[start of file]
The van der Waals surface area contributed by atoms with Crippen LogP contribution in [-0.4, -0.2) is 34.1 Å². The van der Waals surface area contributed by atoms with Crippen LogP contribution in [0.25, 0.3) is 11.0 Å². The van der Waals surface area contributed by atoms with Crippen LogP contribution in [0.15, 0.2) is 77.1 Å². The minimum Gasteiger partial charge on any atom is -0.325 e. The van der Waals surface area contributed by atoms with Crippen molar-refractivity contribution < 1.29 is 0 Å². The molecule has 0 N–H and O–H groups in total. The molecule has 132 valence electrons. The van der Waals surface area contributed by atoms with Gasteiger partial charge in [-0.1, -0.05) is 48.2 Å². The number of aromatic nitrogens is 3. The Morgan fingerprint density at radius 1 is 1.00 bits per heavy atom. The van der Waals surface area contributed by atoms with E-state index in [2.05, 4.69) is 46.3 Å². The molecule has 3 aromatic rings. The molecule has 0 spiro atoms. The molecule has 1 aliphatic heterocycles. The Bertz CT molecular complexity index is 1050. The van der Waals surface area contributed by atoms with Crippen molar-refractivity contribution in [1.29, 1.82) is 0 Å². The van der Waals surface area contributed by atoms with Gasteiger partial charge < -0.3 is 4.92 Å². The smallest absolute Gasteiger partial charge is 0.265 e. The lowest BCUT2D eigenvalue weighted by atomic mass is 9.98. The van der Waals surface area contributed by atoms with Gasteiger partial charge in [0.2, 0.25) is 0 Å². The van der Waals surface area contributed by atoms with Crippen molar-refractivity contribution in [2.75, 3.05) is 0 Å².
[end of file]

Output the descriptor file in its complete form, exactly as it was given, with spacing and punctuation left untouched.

The van der Waals surface area contributed by atoms with Crippen LogP contribution in [-0.4, -0.2) is 34.1 Å². The van der Waals surface area contributed by atoms with Crippen LogP contribution in [0.25, 0.3) is 11.0 Å². The van der Waals surface area contributed by atoms with Crippen LogP contribution in [0.15, 0.2) is 77.1 Å². The minimum Gasteiger partial charge on any atom is -0.325 e. The van der Waals surface area contributed by atoms with Crippen molar-refractivity contribution < 1.29 is 0 Å². The molecule has 0 N–H and O–H groups in total. The molecule has 132 valence electrons. The van der Waals surface area contributed by atoms with Gasteiger partial charge in [-0.1, -0.05) is 48.2 Å². The number of aromatic nitrogens is 3. The Morgan fingerprint density at radius 1 is 1.00 bits per heavy atom. The van der Waals surface area contributed by atoms with E-state index in [2.05, 4.69) is 46.3 Å². The molecule has 3 aromatic rings. The molecule has 0 spiro atoms. The molecule has 1 aliphatic heterocycles. The Bertz CT molecular complexity index is 1050. The van der Waals surface area contributed by atoms with Crippen molar-refractivity contribution in [1.29, 1.82) is 0 Å². The van der Waals surface area contributed by atoms with Gasteiger partial charge < -0.3 is 4.92 Å². The smallest absolute Gasteiger partial charge is 0.265 e. The lowest BCUT2D eigenvalue weighted by atomic mass is 9.98. The van der Waals surface area contributed by atoms with Gasteiger partial charge in [0.2, 0.25) is 0 Å². The van der Waals surface area contributed by atoms with Crippen molar-refractivity contribution in [2.75, 3.05) is 0 Å².